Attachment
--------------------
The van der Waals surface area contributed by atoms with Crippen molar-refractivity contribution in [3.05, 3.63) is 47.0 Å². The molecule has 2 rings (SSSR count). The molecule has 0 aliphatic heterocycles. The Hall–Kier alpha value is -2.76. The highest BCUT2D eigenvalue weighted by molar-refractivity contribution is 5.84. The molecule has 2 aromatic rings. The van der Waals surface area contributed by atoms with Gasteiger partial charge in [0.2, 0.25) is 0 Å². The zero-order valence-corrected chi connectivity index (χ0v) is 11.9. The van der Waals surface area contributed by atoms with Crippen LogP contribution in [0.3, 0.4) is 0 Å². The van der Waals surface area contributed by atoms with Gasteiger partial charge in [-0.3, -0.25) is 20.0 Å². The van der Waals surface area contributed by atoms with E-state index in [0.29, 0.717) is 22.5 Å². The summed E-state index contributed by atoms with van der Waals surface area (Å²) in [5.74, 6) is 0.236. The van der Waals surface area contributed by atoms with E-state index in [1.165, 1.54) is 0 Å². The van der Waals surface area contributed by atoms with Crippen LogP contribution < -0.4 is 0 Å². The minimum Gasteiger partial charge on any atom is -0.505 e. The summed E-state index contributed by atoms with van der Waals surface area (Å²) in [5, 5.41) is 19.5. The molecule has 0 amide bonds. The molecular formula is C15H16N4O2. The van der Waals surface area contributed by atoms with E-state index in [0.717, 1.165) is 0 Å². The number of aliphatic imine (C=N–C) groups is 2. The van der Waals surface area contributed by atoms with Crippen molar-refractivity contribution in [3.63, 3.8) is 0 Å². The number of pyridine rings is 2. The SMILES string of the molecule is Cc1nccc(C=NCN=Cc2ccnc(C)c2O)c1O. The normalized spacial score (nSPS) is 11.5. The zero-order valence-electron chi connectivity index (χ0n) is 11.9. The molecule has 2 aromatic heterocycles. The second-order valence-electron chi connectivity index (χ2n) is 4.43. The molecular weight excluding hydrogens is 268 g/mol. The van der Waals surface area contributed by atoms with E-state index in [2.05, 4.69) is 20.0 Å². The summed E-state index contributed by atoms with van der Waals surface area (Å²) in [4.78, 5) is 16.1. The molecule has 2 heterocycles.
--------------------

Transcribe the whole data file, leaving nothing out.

The van der Waals surface area contributed by atoms with Crippen molar-refractivity contribution in [3.05, 3.63) is 47.0 Å². The molecule has 2 rings (SSSR count). The molecule has 0 aliphatic heterocycles. The Hall–Kier alpha value is -2.76. The highest BCUT2D eigenvalue weighted by molar-refractivity contribution is 5.84. The molecule has 2 aromatic rings. The van der Waals surface area contributed by atoms with Gasteiger partial charge in [0.2, 0.25) is 0 Å². The zero-order valence-corrected chi connectivity index (χ0v) is 11.9. The van der Waals surface area contributed by atoms with Crippen LogP contribution in [0.3, 0.4) is 0 Å². The van der Waals surface area contributed by atoms with Gasteiger partial charge in [-0.3, -0.25) is 20.0 Å². The van der Waals surface area contributed by atoms with E-state index in [0.29, 0.717) is 22.5 Å². The summed E-state index contributed by atoms with van der Waals surface area (Å²) in [5.74, 6) is 0.236. The van der Waals surface area contributed by atoms with E-state index in [1.165, 1.54) is 0 Å². The van der Waals surface area contributed by atoms with Crippen LogP contribution < -0.4 is 0 Å². The minimum Gasteiger partial charge on any atom is -0.505 e. The summed E-state index contributed by atoms with van der Waals surface area (Å²) in [5, 5.41) is 19.5. The molecule has 0 amide bonds. The molecular formula is C15H16N4O2. The van der Waals surface area contributed by atoms with E-state index in [0.717, 1.165) is 0 Å². The number of aliphatic imine (C=N–C) groups is 2. The van der Waals surface area contributed by atoms with Crippen molar-refractivity contribution in [3.63, 3.8) is 0 Å². The number of pyridine rings is 2. The SMILES string of the molecule is Cc1nccc(C=NCN=Cc2ccnc(C)c2O)c1O. The normalized spacial score (nSPS) is 11.5. The zero-order valence-electron chi connectivity index (χ0n) is 11.9. The molecule has 2 aromatic heterocycles. The second-order valence-electron chi connectivity index (χ2n) is 4.43. The molecular weight excluding hydrogens is 268 g/mol. The van der Waals surface area contributed by atoms with E-state index in [2.05, 4.69) is 20.0 Å². The summed E-state index contributed by atoms with van der Waals surface area (Å²) in [4.78, 5) is 16.1. The molecule has 2 heterocycles.